Bolívar Department

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For the state in Venezuela, see Bolívar (state).
Department of Bolívar
Departamento de Bolívar
Department
Flag of Department of Bolívar
Flag
Coat of arms of Department of Bolívar
Coat of arms
Motto: Ab Ordine Libertas
(Latin: From order comes freedom)
Anthem: Himno de Bolívar
Bolívar shown in red
Bolívar shown in red
Coordinates: 10°24′N 75°30′W / 10.400°N 75.500°W / 10.400; -75.500Coordinates: 10°24′N 75°30′W / 10.400°N 75.500°W / 10.400; -75.500
Country  Colombia
Region Caribbean Region
Established June 15, 1857
Capital Cartagena
Government
 • Governor Juan Carlos Gossain Rognini(2012-)
Area[1][2]
 • Total 25,978 km2 (10,030 sq mi)
Area rank 14th
Population (2013)[3]
 • Total 2,049,083
 • Rank 6th
 • Density 79/km2 (200/sq mi)
Time zone UTC-05
ISO 3166 code CO-BOL
Provinces 6
Municipalities 46
Website www.bolivar.gov.co

Bolívar is a department of Colombia. It was named after one of the original nine states of the United States of Colombia. It is located to the north of the country, extending roughly north-south from the Caribbean coast at Cartagena near the mouth of the Magdalena River, then south along the river to a border with Antioquia Department. The departments of Sucre and Córdoba are located to the west, and Atlántico Department is to the north and east (most of the border formed by the Canal del Dique). Across the Magdalena River to the east is Magdalena Department. The flag of the department bears a resemblance to the flag of Lithuania.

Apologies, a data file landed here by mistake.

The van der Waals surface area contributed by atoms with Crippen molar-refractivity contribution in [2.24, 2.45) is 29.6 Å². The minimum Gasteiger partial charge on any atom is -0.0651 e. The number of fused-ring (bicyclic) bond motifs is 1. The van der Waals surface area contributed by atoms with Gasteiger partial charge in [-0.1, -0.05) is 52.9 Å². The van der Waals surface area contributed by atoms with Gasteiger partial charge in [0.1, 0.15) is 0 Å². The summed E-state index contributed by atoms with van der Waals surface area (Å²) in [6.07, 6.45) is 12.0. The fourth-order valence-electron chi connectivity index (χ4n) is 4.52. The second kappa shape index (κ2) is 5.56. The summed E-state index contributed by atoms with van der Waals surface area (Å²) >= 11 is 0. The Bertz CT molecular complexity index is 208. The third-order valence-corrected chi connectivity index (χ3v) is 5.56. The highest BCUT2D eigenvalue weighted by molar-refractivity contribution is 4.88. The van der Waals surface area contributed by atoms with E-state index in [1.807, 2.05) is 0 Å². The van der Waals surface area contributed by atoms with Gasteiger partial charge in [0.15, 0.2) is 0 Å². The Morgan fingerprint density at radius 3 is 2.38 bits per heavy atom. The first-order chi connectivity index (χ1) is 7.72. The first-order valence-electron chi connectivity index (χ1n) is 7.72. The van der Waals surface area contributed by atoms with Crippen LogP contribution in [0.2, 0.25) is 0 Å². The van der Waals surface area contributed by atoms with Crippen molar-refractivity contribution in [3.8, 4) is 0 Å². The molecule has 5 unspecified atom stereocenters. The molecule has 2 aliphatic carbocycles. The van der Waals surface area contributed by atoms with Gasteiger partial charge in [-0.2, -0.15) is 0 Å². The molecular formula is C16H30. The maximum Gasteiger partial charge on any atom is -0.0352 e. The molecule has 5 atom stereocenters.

Its capital is Cartagena, other important cities include Magangué and Turbaco.

Provinces and Municipalities[edit]

Depresión Momposina[edit]

  1. Cicuco
  2. Hatillo de Loba
  3. Margarita
  4. Santa Cruz de Mompox
  5. San Fernando
  6. Talaiga Nuevo

Dique[edit]

  1. Arjona
  2. Arroyo Hondo
  3. Calamar
  4. Cartagena
  5. Clemencia
  6. Mahates
  7. San Cristobal
  8. San Estanislao
  9. Santa Catalina
  10. Santa Rosa
  11. Turbaco
  12. Turbana
  13. Villanueva

Loba[edit]

  1. Altos del Rosario
  2. Barranco de Loba
  3. Brazuelo de Papayal
  4. El Peñón
  5. Regidor
  6. Rio Viejo
  7. San Martín de Loba

Magdalena Medio[edit]

  1. Arenal del Sur
  2. Cantagallo, Bolívar
  3. Morales
  4. Norosí
  5. San Pablo
  6. Santa Rosa del Sur
  7. Simití

Mojana[edit]

  1. Achí
  2. Magangué
  3. Montecristo
  4. Pinillos
  5. San Jacinto del Cauca
  6. Tiquisio

Montes de Maria[edit]

  1. El Carmen de Bolívar
  2. Córdoba
  3. El Guamo
  4. María La Baja
  5. San Jacinto
  6. San Juan Nepomuceno
  7. Soplaviento
  8. Zambrano

History[edit]

In today's villages of Maria La Baja, Sincerín, El Viso, and Mahates and Rotinet, excavations have uncovered the remains of maloka-type buildings, directly related to the early Puerto Hormiga settlements.[4]

Miscellaneous[edit]

References[edit]

  1. ^ "Información Institucional: Geografía" (in Spanish). Gobernación del Bolivar. 2011. Archived from the original on 5 March 2012. 
  2. ^ Kline, Harvey F. (2012). "Bolivar, Department of". Historical Dictionary of Colombia. Lanham, Maryland: Scarecrow Press. p. 83. ISBN 978-0-8108-7813-6. 
  3. ^ "DANE". Retrieved February 13, 2013. 
  4. ^ "Universidad del Norte". Uninorte.edu.co. Retrieved 2010-06-24. 

External links[edit]